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Training Camp

Letang hopes to play in Penguins opener

Defenseman cleared for contact prior to training camp after neck surgery in April

by Wes Crosby / NHL.com Correspondent

SEWICKLEY, Pa. -- Pittsburgh Penguins defenseman Kris Letang hopes to play when the regular season begins Oct. 4 after being cleared for contact entering training camp.

Before participating in the Penguins' 30th annual Summer Sticks Golf Classic at Allegheny Country Club on Tuesday, Letang said he felt healthy but did not want to guarantee he would be available when the Penguins play the St. Louis Blues at PPG Paints Arena to open the season. He had season-ending neck surgery on April 13 to repair a herniated disk.

"Health is pretty good," Letang said. "I've been working out all summer. I was restrained at the beginning, but I got the clearance to start running and skating around July 5. Pretty full summer. … We'll just start and go day by day. I got cleared to have contact and skate with the team. We'll see how it goes the first few days and we'll increase the workload."

Letang finished second to Justin Schultz among Penguins defensemen last season with 34 points (five goals, 29 assists) despite missing 41 games with various injuries (Schultz had 51 points; 12 goals, 39 assists). At several points during the season, coach Mike Sullivan said wanted Letang to adjust his style and avoid unnecessary hits.

Video: Kris Letang takes the No. 8 spot

However, Letang said he doesn't plan to change the way he plays. He averaged 25;31 of ice time last season and hopes to average more than 25 minutes again this season playing his usual fast-paced, aggressive style.

"[Playing at least 25:00 is] what I want to do," Letang said. "That's part of my game, the way I play. So, obviously, it's the goal. I have no expectation. I'm just going to go like I always did and go from there.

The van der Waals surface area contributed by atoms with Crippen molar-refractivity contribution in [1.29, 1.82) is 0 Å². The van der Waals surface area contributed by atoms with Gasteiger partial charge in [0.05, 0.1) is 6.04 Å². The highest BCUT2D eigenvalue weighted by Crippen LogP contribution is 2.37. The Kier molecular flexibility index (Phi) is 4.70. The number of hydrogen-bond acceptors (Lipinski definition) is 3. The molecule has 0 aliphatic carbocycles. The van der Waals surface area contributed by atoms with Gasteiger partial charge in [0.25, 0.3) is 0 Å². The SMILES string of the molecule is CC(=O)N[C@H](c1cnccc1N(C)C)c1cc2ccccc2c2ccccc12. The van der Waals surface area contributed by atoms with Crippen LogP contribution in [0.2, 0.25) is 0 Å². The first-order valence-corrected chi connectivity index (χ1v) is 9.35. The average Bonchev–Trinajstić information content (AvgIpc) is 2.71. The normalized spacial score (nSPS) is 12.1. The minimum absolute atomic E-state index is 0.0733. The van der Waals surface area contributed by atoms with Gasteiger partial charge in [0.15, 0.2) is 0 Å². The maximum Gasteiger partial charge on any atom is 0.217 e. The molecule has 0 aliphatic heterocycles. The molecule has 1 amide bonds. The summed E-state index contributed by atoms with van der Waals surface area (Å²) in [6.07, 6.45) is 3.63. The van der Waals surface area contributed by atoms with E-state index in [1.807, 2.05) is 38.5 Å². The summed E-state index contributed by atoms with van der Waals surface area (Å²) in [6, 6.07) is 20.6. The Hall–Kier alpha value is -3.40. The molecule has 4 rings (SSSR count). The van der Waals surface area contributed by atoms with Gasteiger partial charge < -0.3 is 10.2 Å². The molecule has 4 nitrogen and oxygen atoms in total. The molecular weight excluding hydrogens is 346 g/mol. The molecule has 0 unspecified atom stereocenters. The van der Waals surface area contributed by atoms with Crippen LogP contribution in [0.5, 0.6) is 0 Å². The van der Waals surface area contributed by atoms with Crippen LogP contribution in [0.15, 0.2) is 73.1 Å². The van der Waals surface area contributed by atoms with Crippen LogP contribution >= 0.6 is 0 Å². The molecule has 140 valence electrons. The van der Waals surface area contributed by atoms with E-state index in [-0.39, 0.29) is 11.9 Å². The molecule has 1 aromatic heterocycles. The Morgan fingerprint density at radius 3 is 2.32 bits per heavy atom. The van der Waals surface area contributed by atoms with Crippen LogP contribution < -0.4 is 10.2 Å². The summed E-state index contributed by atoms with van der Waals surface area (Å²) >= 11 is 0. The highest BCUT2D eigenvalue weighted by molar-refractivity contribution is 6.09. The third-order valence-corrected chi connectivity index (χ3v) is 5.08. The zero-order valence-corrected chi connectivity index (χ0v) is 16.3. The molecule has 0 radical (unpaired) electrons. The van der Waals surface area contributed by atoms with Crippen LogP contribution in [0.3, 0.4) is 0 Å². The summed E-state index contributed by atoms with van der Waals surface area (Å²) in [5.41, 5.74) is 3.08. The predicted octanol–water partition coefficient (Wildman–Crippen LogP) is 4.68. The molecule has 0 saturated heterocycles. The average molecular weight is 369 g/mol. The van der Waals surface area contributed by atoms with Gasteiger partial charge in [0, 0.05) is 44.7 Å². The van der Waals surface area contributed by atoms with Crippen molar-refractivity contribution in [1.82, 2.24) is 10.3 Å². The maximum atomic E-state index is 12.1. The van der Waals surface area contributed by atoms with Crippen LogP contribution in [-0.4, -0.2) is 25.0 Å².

"There's certain things to avoid, that's for sure. But it's not going to change my game."

Letang also said he doesn't plan to sit out any games while available.

"I'm healthy. That's the only thing I know," he said. "So, I don't know why I would rest. The energy is going to be there, for sure."

Letang last played against the Carolina Hurricanes on Feb. 2, when he had one assist in 28:49 of ice time. He had 12 points (two goals, 10 assists) in his final 12 games.

The Penguins announced April 5 that Letang would have neck surgery and need 4-6 months to recover. He didn't speak to the media again until May 30, when the Penguins defeated the Nashville Predators 5-3 in Game 1 of the Stanley Cup Final.

Letang said he was afraid at only one moment during his recovery.

"When I woke up [from surgery]," Letang said. "When I woke up, it was hard. I'm not going to lie. It was a tough first two weeks. A lot goes through your mind, but after that I got more confidence. When the guys were playing, I was actually able to work out, do little things. I got my confidence back then that I was going to be healthy."

Pittsburgh repeated as Stanley Cup champion without Letang, which he predicted when his surgery was first announced. That doesn't mean his teammates didn't miss him.

"He's such a key part of our team," Schultz said. "Even when he was out, he was around and helping us out. To have him back on the ice is going to be huge for us."

Letang was proud of what the Penguins accomplished with him sidelined. His return is keeping expectations high this season.

"They showed that we have a lot of depth and were able to win," Letang said. "It's great. Maybe it will give them confidence. We have more tools coming back in the next season.

"The main guys, the key guys, are still the same. We have the same core group. The younger guys have more experience, so it's just going to help our team."

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